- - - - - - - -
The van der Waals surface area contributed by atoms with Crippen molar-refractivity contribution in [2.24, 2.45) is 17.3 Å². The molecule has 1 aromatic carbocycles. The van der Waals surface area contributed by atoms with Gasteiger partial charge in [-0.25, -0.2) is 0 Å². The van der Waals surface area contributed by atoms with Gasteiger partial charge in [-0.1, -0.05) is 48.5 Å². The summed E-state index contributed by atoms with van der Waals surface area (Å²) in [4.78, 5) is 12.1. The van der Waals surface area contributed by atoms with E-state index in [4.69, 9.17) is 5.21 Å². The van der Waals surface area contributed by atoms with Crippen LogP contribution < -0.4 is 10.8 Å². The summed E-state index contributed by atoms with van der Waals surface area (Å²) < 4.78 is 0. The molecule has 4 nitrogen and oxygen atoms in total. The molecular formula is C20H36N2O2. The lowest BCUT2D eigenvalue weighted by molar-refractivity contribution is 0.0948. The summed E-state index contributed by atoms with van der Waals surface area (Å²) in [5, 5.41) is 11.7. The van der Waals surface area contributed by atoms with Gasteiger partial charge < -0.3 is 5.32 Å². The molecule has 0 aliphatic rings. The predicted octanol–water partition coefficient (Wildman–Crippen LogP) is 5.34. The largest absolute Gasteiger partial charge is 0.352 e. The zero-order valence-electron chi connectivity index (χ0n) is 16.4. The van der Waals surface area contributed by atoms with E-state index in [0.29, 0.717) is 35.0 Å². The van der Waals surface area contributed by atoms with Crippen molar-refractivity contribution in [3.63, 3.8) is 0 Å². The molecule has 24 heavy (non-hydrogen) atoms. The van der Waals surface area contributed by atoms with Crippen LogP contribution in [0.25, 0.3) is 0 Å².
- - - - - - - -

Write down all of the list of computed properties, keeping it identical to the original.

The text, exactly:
The van der Waals surface area contributed by atoms with Crippen molar-refractivity contribution in [2.24, 2.45) is 17.3 Å². The molecule has 1 aromatic carbocycles. The van der Waals surface area contributed by atoms with Gasteiger partial charge in [-0.25, -0.2) is 0 Å². The van der Waals surface area contributed by atoms with Gasteiger partial charge in [-0.1, -0.05) is 48.5 Å². The summed E-state index contributed by atoms with van der Waals surface area (Å²) in [4.78, 5) is 12.1. The van der Waals surface area contributed by atoms with E-state index in [4.69, 9.17) is 5.21 Å². The van der Waals surface area contributed by atoms with Crippen LogP contribution < -0.4 is 10.8 Å². The summed E-state index contributed by atoms with van der Waals surface area (Å²) < 4.78 is 0. The molecule has 4 nitrogen and oxygen atoms in total. The molecular formula is C20H36N2O2. The lowest BCUT2D eigenvalue weighted by molar-refractivity contribution is 0.0948. The summed E-state index contributed by atoms with van der Waals surface area (Å²) in [5, 5.41) is 11.7. The van der Waals surface area contributed by atoms with Gasteiger partial charge < -0.3 is 5.32 Å². The molecule has 0 aliphatic rings. The predicted octanol–water partition coefficient (Wildman–Crippen LogP) is 5.34. The largest absolute Gasteiger partial charge is 0.352 e. The zero-order valence-electron chi connectivity index (χ0n) is 16.4. The van der Waals surface area contributed by atoms with E-state index in [0.29, 0.717) is 35.0 Å². The van der Waals surface area contributed by atoms with Crippen molar-refractivity contribution in [3.63, 3.8) is 0 Å². The molecule has 24 heavy (non-hydrogen) atoms. The van der Waals surface area contributed by atoms with Crippen LogP contribution in [0.25, 0.3) is 0 Å².